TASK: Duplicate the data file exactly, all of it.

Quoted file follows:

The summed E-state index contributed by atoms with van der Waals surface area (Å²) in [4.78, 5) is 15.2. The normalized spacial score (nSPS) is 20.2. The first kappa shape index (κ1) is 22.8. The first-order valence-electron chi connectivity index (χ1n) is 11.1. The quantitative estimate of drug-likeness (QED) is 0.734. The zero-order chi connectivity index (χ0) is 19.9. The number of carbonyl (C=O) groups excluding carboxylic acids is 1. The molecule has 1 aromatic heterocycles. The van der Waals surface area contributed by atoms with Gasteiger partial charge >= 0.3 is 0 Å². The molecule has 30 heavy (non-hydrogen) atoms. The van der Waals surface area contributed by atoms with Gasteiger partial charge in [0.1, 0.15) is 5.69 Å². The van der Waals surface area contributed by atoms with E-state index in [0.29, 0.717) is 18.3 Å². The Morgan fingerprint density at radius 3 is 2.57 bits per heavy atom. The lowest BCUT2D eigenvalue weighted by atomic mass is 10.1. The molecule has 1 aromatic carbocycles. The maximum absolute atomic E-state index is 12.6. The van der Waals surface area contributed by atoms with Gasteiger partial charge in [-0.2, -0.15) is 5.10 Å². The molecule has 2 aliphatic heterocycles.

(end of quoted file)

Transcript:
The summed E-state index contributed by atoms with van der Waals surface area (Å²) in [4.78, 5) is 15.2. The normalized spacial score (nSPS) is 20.2. The first kappa shape index (κ1) is 22.8. The first-order valence-electron chi connectivity index (χ1n) is 11.1. The quantitative estimate of drug-likeness (QED) is 0.734. The zero-order chi connectivity index (χ0) is 19.9. The number of carbonyl (C=O) groups excluding carboxylic acids is 1. The molecule has 1 aromatic heterocycles. The van der Waals surface area contributed by atoms with Gasteiger partial charge >= 0.3 is 0 Å². The molecule has 30 heavy (non-hydrogen) atoms. The van der Waals surface area contributed by atoms with Gasteiger partial charge in [0.1, 0.15) is 5.69 Å². The van der Waals surface area contributed by atoms with E-state index in [0.29, 0.717) is 18.3 Å². The Morgan fingerprint density at radius 3 is 2.57 bits per heavy atom. The lowest BCUT2D eigenvalue weighted by atomic mass is 10.1. The molecule has 1 aromatic carbocycles. The maximum absolute atomic E-state index is 12.6. The van der Waals surface area contributed by atoms with Gasteiger partial charge in [-0.2, -0.15) is 5.10 Å². The molecule has 2 aliphatic heterocycles.